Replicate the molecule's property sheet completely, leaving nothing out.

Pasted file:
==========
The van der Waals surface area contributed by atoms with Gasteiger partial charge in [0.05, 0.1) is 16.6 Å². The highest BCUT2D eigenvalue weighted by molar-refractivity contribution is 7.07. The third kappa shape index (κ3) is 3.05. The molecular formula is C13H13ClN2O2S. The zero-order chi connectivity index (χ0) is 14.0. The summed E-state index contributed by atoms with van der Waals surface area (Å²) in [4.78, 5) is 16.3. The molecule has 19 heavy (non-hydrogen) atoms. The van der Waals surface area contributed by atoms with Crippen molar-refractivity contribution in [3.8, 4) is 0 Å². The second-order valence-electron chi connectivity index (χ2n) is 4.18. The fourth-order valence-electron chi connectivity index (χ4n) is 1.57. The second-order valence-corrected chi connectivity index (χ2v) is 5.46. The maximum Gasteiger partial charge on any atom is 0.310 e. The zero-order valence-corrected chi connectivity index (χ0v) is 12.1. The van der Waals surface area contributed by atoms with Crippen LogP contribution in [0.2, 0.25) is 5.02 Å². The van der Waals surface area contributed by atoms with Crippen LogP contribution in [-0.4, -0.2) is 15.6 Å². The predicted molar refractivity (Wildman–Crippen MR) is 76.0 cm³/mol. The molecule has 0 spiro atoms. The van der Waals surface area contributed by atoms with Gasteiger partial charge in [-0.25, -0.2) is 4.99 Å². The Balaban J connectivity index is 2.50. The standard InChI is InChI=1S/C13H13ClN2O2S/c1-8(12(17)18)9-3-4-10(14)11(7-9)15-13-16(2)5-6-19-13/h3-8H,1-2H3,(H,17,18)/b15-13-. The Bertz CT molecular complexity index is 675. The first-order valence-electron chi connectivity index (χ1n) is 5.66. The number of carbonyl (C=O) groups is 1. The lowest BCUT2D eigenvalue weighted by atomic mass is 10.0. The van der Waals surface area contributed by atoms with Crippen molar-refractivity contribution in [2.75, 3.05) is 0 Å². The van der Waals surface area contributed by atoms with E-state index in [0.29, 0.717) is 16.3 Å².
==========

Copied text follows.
The van der Waals surface area contributed by atoms with Gasteiger partial charge in [0.05, 0.1) is 16.6 Å². The highest BCUT2D eigenvalue weighted by molar-refractivity contribution is 7.07. The third kappa shape index (κ3) is 3.05. The molecular formula is C13H13ClN2O2S. The zero-order chi connectivity index (χ0) is 14.0. The summed E-state index contributed by atoms with van der Waals surface area (Å²) in [4.78, 5) is 16.3. The molecule has 19 heavy (non-hydrogen) atoms. The van der Waals surface area contributed by atoms with Crippen molar-refractivity contribution in [3.8, 4) is 0 Å². The second-order valence-electron chi connectivity index (χ2n) is 4.18. The fourth-order valence-electron chi connectivity index (χ4n) is 1.57. The second-order valence-corrected chi connectivity index (χ2v) is 5.46. The maximum Gasteiger partial charge on any atom is 0.310 e. The zero-order valence-corrected chi connectivity index (χ0v) is 12.1. The van der Waals surface area contributed by atoms with Crippen LogP contribution in [0.2, 0.25) is 5.02 Å². The van der Waals surface area contributed by atoms with Crippen LogP contribution in [-0.4, -0.2) is 15.6 Å². The predicted molar refractivity (Wildman–Crippen MR) is 76.0 cm³/mol. The molecule has 0 spiro atoms. The van der Waals surface area contributed by atoms with Gasteiger partial charge in [-0.25, -0.2) is 4.99 Å². The Balaban J connectivity index is 2.50. The standard InChI is InChI=1S/C13H13ClN2O2S/c1-8(12(17)18)9-3-4-10(14)11(7-9)15-13-16(2)5-6-19-13/h3-8H,1-2H3,(H,17,18)/b15-13-. The Bertz CT molecular complexity index is 675. The first-order valence-electron chi connectivity index (χ1n) is 5.66. The number of carbonyl (C=O) groups is 1. The lowest BCUT2D eigenvalue weighted by atomic mass is 10.0. The van der Waals surface area contributed by atoms with Crippen molar-refractivity contribution in [2.75, 3.05) is 0 Å². The van der Waals surface area contributed by atoms with E-state index in [0.29, 0.717) is 16.3 Å².